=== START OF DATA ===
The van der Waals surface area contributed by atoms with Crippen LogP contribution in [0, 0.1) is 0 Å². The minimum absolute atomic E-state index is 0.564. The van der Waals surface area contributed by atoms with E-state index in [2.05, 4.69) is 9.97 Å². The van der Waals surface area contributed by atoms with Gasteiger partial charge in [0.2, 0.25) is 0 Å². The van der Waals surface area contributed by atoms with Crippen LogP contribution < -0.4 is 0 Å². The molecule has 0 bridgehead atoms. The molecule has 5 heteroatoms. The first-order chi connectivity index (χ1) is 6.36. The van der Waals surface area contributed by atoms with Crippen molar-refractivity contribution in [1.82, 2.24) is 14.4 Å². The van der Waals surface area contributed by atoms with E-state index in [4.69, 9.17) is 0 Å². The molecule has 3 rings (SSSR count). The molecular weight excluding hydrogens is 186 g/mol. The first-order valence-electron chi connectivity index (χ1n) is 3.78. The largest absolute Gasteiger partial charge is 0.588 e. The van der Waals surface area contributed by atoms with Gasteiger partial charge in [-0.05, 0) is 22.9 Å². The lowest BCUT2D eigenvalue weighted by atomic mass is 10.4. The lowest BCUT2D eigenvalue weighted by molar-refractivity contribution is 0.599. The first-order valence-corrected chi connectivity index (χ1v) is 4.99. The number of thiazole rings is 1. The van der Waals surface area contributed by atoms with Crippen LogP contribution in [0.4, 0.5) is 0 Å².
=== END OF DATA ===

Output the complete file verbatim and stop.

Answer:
The van der Waals surface area contributed by atoms with Crippen LogP contribution in [0, 0.1) is 0 Å². The minimum absolute atomic E-state index is 0.564. The van der Waals surface area contributed by atoms with E-state index in [2.05, 4.69) is 9.97 Å². The van der Waals surface area contributed by atoms with Gasteiger partial charge in [0.2, 0.25) is 0 Å². The van der Waals surface area contributed by atoms with Crippen LogP contribution < -0.4 is 0 Å². The molecule has 0 bridgehead atoms. The molecule has 5 heteroatoms. The first-order chi connectivity index (χ1) is 6.36. The van der Waals surface area contributed by atoms with Crippen molar-refractivity contribution in [1.82, 2.24) is 14.4 Å². The van der Waals surface area contributed by atoms with E-state index in [4.69, 9.17) is 0 Å². The molecule has 3 rings (SSSR count). The molecular weight excluding hydrogens is 186 g/mol. The first-order valence-electron chi connectivity index (χ1n) is 3.78. The largest absolute Gasteiger partial charge is 0.588 e. The van der Waals surface area contributed by atoms with Gasteiger partial charge in [-0.05, 0) is 22.9 Å². The lowest BCUT2D eigenvalue weighted by atomic mass is 10.4. The lowest BCUT2D eigenvalue weighted by molar-refractivity contribution is 0.599. The first-order valence-corrected chi connectivity index (χ1v) is 4.99. The number of thiazole rings is 1. The van der Waals surface area contributed by atoms with Crippen LogP contribution in [0.4, 0.5) is 0 Å².